When I was a child, I was what my older relatives would call a “Chatty Kathy”. I loved to talk (they would say), just to hear my own voice. I guess that comes with the territory of being the youngest and only girl of three older brothers. I was often left out and rarely listened to, so I just said what I wanted anyway (and often in a loud voice) in attempts to be heard by anyone who would listen.
I think we are all like that in a way. We all want to be heard, but few of us have developed our listening skills. We get angry with the sales clerk at the store because we think she is not doing anything to help us find the item we need, but we don’t stop to listen to her tell us that it is her first day on the job but she can find someone else who can help us faster. We get angry at our kids for acting up in public, but we don’t stop to listen to them tell us that they just really have to go to the bathroom in that moment. We act jealous and upset at our partner because someone we don’t know is calling their phone number and we immediately suspect it is an ex or some current threat, but we don’t stop to listen to our partner tell us that it is a wrong number and the caller was trying to reach someone who previously owned the cell phone number. Why is it so hard to listen? More importantly, what does it mean to listen?
In all these example scenarios, which may or may not relate to you, are meant to create a real life situation that brings attention to demonstrate the lack of listening and/or how easy it is to make assumptions. You see, most of the time when other people are talking, we have already thought of a reason, answer, excuse, or comeback before the other person has even finished talking. We ask questions, but do not wait for the answers. We seek out a reason of explanation, but we do not care to hear the response. So is it that we are impatient? Would we rather be upset and wrong, than hear the truth? Is our ego so big that we don’t take the time to value our relationships with others enough to really just be quiet and listen?
What does it mean to listen? Well as I’ve shared already, one must be quiet and listen to the other person. Now, this means many things. First of all you must rid of other distractions. We live in the days of cell phones, TV, computers, etc. STOP WHAT YOU ARE DOING! Now, you are more ready to listen. To listen is not just to hear, it means to silence your own thoughts and responses in order to fully comprehend and process what this other person is telling you. Listening is when you do not interrupt with your own thoughts or but you hear the person talk and try to understand what they are telling you. Another vocab for the day is active listening. This is practiced in interpersonal communication courses and probably marriage counseling as well (at least it should be – in my humble opinion). Active listening is when you do the first step I’ve mentioned, you are listening without interrupting the other person’s response, and then you repeat what they are asking in your own words, and ask if that is what they meant.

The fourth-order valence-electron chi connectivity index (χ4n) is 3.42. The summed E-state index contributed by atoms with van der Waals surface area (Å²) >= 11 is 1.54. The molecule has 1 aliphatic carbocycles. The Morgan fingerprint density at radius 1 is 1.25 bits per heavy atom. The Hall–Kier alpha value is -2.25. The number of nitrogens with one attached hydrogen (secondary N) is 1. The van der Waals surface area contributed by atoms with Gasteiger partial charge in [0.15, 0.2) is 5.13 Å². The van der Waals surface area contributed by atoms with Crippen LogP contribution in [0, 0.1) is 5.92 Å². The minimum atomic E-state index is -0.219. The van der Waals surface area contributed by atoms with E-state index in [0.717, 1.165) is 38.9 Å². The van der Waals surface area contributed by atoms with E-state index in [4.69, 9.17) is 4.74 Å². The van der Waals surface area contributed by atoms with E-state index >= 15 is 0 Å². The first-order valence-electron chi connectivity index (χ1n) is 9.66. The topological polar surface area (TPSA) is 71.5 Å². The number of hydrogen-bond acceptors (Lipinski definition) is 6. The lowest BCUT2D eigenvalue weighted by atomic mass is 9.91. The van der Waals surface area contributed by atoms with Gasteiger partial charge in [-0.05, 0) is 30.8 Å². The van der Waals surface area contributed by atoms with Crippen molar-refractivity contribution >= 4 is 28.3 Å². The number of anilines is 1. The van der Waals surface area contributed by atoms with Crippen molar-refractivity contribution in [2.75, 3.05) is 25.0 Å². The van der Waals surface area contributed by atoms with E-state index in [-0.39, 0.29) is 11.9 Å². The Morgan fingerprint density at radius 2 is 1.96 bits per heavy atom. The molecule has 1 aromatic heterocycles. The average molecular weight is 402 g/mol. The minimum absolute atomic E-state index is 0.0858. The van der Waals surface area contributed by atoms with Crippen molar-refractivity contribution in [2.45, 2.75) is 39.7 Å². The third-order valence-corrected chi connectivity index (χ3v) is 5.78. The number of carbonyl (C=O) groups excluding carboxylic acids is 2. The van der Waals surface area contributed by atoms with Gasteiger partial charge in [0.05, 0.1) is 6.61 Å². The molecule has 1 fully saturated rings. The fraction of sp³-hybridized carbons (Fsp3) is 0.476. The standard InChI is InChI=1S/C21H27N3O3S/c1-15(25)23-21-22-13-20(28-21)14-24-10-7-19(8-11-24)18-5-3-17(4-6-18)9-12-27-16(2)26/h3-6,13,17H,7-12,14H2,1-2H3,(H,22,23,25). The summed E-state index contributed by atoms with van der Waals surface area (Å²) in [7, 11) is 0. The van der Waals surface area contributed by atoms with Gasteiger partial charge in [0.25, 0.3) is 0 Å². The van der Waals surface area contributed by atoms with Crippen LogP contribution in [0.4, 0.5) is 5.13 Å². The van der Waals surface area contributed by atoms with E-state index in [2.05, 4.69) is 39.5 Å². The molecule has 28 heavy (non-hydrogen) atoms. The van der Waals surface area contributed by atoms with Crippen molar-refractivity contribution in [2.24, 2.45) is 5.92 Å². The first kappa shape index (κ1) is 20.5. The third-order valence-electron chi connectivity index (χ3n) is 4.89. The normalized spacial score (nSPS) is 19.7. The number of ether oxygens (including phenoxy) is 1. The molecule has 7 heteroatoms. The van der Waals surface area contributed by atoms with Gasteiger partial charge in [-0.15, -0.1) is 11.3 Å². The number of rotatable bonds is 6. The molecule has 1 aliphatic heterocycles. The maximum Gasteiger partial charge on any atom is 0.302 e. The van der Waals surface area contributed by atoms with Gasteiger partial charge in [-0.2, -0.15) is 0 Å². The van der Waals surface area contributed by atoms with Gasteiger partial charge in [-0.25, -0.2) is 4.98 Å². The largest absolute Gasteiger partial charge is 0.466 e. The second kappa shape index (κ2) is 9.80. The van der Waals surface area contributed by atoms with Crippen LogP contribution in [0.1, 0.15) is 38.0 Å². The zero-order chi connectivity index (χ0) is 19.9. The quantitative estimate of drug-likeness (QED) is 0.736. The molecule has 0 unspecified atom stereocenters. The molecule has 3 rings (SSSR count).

Let’s try a simple example of a couple.
Partner 1: “Honey, let’s go to the bar tonight.”
Partner 2: “Eh, I’d rather not.”
Partner 1: (NOT LISTENING) “Come on, it’ll be fun. We can drink and sing bad karaoke.”
Partner 2: “I’m exhausted. It’s been a long day, can we another next time.”
Partner 1: (LISTENING) “Okay, I hear you say that you are tired, had a long day and don’t want to go tonight, is that right?”
Partner 1: “Yes. Thank you for listening. Maybe tonight we can stay in, cuddle, and watch that movie you’ve wanted to watch.”
Now, as cheesy as this example was, listening makes the other person want to listen back. If we are paying more attention to what others are wanting, they notice and want to do the same in return. It doesn’t mean you have to do everything they are saying. That couple could have done separate activities that night. They could have gone out and just not stayed out late. There are many scenario endings to every circumstance, but when you are listening to each other there is a higher level of respect and intention. What you say will be received better if you are not screaming over one another to be heard.
As an adult I am still learning this skill. Yes, I said skill. Listening and active listening are skills and need to be practiced regularly, like anything else. Situations at work, home, with family, and my partner has continued to teach me that I still need to stop what I am doing, be quiet, and just listen. For some, they just want to be understood and know you care enough to take the time out of your busy day to listen to theirs. So, I hope that as you go about your weekend, you will think more about how you can practice the art of listening better to your loved ones and if they are not listening to you, perhaps you can have them read this blog entry too. We all have the room to grow and the time to learn, but it’s up to you to stop, be quiet, and listen.